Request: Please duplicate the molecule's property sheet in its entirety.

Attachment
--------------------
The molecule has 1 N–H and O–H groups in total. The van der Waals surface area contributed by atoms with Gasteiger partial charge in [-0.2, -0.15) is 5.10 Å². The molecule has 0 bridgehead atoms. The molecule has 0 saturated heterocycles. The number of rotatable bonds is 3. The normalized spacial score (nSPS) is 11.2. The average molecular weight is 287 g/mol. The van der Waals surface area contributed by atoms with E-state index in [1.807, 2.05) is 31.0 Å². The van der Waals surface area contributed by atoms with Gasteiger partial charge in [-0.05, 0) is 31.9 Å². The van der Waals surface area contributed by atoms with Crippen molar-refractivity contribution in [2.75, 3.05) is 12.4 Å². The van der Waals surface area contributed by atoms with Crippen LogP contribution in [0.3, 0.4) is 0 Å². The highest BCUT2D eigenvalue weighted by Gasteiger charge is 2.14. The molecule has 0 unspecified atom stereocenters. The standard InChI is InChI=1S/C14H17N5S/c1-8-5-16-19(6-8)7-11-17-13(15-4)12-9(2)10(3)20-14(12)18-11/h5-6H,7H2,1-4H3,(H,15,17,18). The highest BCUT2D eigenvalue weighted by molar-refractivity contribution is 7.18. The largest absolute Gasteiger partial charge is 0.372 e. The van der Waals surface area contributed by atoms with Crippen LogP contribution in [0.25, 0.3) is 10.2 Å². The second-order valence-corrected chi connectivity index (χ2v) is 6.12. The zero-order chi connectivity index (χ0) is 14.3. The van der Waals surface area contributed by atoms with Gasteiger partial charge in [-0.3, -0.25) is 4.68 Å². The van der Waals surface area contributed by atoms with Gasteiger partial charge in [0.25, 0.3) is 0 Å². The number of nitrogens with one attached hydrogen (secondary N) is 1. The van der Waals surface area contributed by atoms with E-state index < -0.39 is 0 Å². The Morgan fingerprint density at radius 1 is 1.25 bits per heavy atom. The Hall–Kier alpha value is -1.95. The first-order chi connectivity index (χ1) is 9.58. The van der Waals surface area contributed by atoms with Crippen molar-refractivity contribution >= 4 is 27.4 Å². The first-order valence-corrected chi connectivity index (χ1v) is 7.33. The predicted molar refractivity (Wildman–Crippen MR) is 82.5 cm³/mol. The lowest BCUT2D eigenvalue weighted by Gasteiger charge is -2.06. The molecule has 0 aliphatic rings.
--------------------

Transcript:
The molecule has 1 N–H and O–H groups in total. The van der Waals surface area contributed by atoms with Gasteiger partial charge in [-0.2, -0.15) is 5.10 Å². The molecule has 0 bridgehead atoms. The molecule has 0 saturated heterocycles. The number of rotatable bonds is 3. The normalized spacial score (nSPS) is 11.2. The average molecular weight is 287 g/mol. The van der Waals surface area contributed by atoms with E-state index in [1.807, 2.05) is 31.0 Å². The van der Waals surface area contributed by atoms with Gasteiger partial charge in [-0.05, 0) is 31.9 Å². The van der Waals surface area contributed by atoms with Crippen molar-refractivity contribution in [2.75, 3.05) is 12.4 Å². The van der Waals surface area contributed by atoms with Crippen LogP contribution in [0.3, 0.4) is 0 Å². The highest BCUT2D eigenvalue weighted by Gasteiger charge is 2.14. The molecule has 0 unspecified atom stereocenters. The standard InChI is InChI=1S/C14H17N5S/c1-8-5-16-19(6-8)7-11-17-13(15-4)12-9(2)10(3)20-14(12)18-11/h5-6H,7H2,1-4H3,(H,15,17,18). The highest BCUT2D eigenvalue weighted by molar-refractivity contribution is 7.18. The largest absolute Gasteiger partial charge is 0.372 e. The van der Waals surface area contributed by atoms with Crippen LogP contribution in [0.25, 0.3) is 10.2 Å². The second-order valence-corrected chi connectivity index (χ2v) is 6.12. The zero-order chi connectivity index (χ0) is 14.3. The van der Waals surface area contributed by atoms with Gasteiger partial charge in [-0.3, -0.25) is 4.68 Å². The van der Waals surface area contributed by atoms with Gasteiger partial charge in [0.25, 0.3) is 0 Å². The number of nitrogens with one attached hydrogen (secondary N) is 1. The van der Waals surface area contributed by atoms with E-state index < -0.39 is 0 Å². The Morgan fingerprint density at radius 1 is 1.25 bits per heavy atom. The Hall–Kier alpha value is -1.95. The first-order chi connectivity index (χ1) is 9.58. The van der Waals surface area contributed by atoms with Crippen molar-refractivity contribution >= 4 is 27.4 Å². The first-order valence-corrected chi connectivity index (χ1v) is 7.33. The predicted molar refractivity (Wildman–Crippen MR) is 82.5 cm³/mol. The lowest BCUT2D eigenvalue weighted by Gasteiger charge is -2.06. The molecule has 0 aliphatic rings.